Growing Apart: Israel's Arabs and Jews

The Mediterranean port of Acre has long attracted men with violent ambitions. Alexander the Great arrived in the fourth century B.C., followed by conquerors from Egypt, Arabia and Europe. The crusader Frederick of Hohenstaufen showed up in 1228 and was eventually drummed out of town by Acre's townspeople, who pelted him with tripe as he fled. Napoleon spent two months trying to breach Acre's ramparts—unsuccessfully. In recent years the city had become a rare oasis of calm in the Holy Land, where Arabs and Jews lived relatively peacefully in close quarters. But all that changed last October, when a local Arab man drove his car into a predominantly Jewish neighborhood on Yom Kippur. Tradition forbids driving on the Day of Atonement, and a mob of angry Jews chased the man down, pelting him with stones and shouting "Death to the Arabs!"

The ensuing riots, which lasted four days, were a harbinger. In Israel's elections this month the big winner turned out to be ultranationalist Avigdor Lieberman, who considers Israel's Arabs a dangerous fifth column and favors separating Arab and Jewish populations. Doves dismiss his plans as racist, but according to one recent poll, a solid majority of Israelis—60 percent—now favor "encouraging" Arabs to leave the country. Lieberman's plan to make Arabs sign a loyalty oath to the Jewish state, while unlikely to become law, also enjoys wide support. According to Ahmad Shaban, a retired electrician in Acre, Israel's Arabs and Jews are entering "the last act in our theater of coexistence."

On the day the riots broke out, Shaban's was one of a handful of Arab families living in Burla, a predominantly Jewish enclave of palm-lined streets and red-roofed bungalows in eastern Acre. Earlier that afternoon, he had been sitting on his porch smoking a sheesha—a Middle Eastern water pipe—with a couple of Jewish friends. But when he heard the commotion in the parking lot below, Shaban gathered his daughters and fled. By the time the clashes finally subsided, looters had robbed and burned his apartment.

The Shabans ended up swapping apartments with a Jewish family, the Levys, who had been living across town in the majority Arab section of north Acre. Danny Levy's parents had emigrated from Turkey after World War II, and the stone cutter had spent the better part of the last 50 years living side by side with Arabs. He says he always got along well with his neighbors, until recently. Now he votes Likud and favors expelling Israel's Arab population. "If you ask me, I would send them back to their own countries—Jordan, Egypt, Lebanon," Levy says. "It would be much better if there were no Arabs."

Such hard-line views are polarizing the community. In past elections Israel's Arabs often voted for Zionist parties, which sometimes offered patronage jobs in exchange for support. Yet in this contest some 90 percent of Acre's Arabs voted for exclusively Arab parties, according to local officials—even though there's next to no chance they will be invited into any coalition government. "This is new," says Abbas Zakkur, a popular local politician and former imam whose campaign posters are stuck to every fixed surface in Acre's Old City. "Twenty years ago it was exactly the opposite." Shaban's 28-year-old daughter, Hiba, says Islamic leaders were the only local figures to come to their aid after the looting. Zakkur, who ran in this election on the nationalist Balad ticket, arrived at the Shabans' home 15 minutes after the violence erupted. Another Islamic leader, Raed Salah, wrote the family a check for $4,000 to replace their damaged furniture. The Shabans are secular; Ahmad's outspoken daughters keep their hair uncovered and flaunt their cleavage. Yet they now say Zakkur and Salah have their support. "I don't care about religion," Hiba says. "But I'll vote for whoever helps me."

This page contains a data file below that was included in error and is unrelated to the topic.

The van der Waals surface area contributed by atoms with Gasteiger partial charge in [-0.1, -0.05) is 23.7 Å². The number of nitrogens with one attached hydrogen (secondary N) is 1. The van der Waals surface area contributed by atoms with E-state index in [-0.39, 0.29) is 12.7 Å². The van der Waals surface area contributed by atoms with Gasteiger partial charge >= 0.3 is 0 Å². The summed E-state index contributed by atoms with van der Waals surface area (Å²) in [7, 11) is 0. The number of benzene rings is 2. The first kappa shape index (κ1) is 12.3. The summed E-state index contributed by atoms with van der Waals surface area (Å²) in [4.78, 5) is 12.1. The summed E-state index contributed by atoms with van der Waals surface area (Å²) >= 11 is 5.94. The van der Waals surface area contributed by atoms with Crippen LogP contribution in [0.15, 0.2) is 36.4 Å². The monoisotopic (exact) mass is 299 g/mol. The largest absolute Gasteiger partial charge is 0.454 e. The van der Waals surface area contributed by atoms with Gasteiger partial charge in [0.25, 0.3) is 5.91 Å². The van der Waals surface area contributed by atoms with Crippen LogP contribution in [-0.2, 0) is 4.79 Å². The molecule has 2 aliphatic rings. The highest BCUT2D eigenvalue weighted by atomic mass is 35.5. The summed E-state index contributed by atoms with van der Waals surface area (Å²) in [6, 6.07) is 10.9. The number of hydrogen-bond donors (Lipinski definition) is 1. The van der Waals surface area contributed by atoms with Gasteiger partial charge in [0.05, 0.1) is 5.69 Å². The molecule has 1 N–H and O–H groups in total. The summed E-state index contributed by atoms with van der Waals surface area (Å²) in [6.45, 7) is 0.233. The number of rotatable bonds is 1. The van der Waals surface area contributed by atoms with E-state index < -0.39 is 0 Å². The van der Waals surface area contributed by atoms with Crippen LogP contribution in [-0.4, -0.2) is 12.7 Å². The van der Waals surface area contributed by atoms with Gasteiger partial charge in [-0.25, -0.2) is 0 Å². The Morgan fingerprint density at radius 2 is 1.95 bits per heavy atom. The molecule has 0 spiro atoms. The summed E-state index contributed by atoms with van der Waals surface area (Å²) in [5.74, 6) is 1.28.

In Acre's Jewish neighborhoods the conflict has also taken on an increasingly religious cast. The Shabans blame an influx of former settlers from Gaza and the West Bank for stoking passions. Boaz Amir, a spokesman for the Hesder Yeshiva in Burla, says his community is growing rapidly—including roughly 10 new families who arrived from Gaza and the West Bank after Israel's "disengagement" in 2005. "We don't have enough room," he says, adding that the yeshiva is expanding to a new campus near the Shabans' former apartment. (Amir denies that the new arrivals were involved in the October violence.)

Acre's mayor, Shimon Lankri, insists the city is not splintering into homogenous ethnic enclaves. "Some left, it's true," he says. Yet the larger principle of separation propounded by Lieberman is simply not realistic. "The Arabs have deep roots here," the mayor says. "They will not leave." Acre's townspeople—like the citizens of Acre's past—will remain on guard against the violent ambitions of outsiders. But they'll also be casting a wary eye within.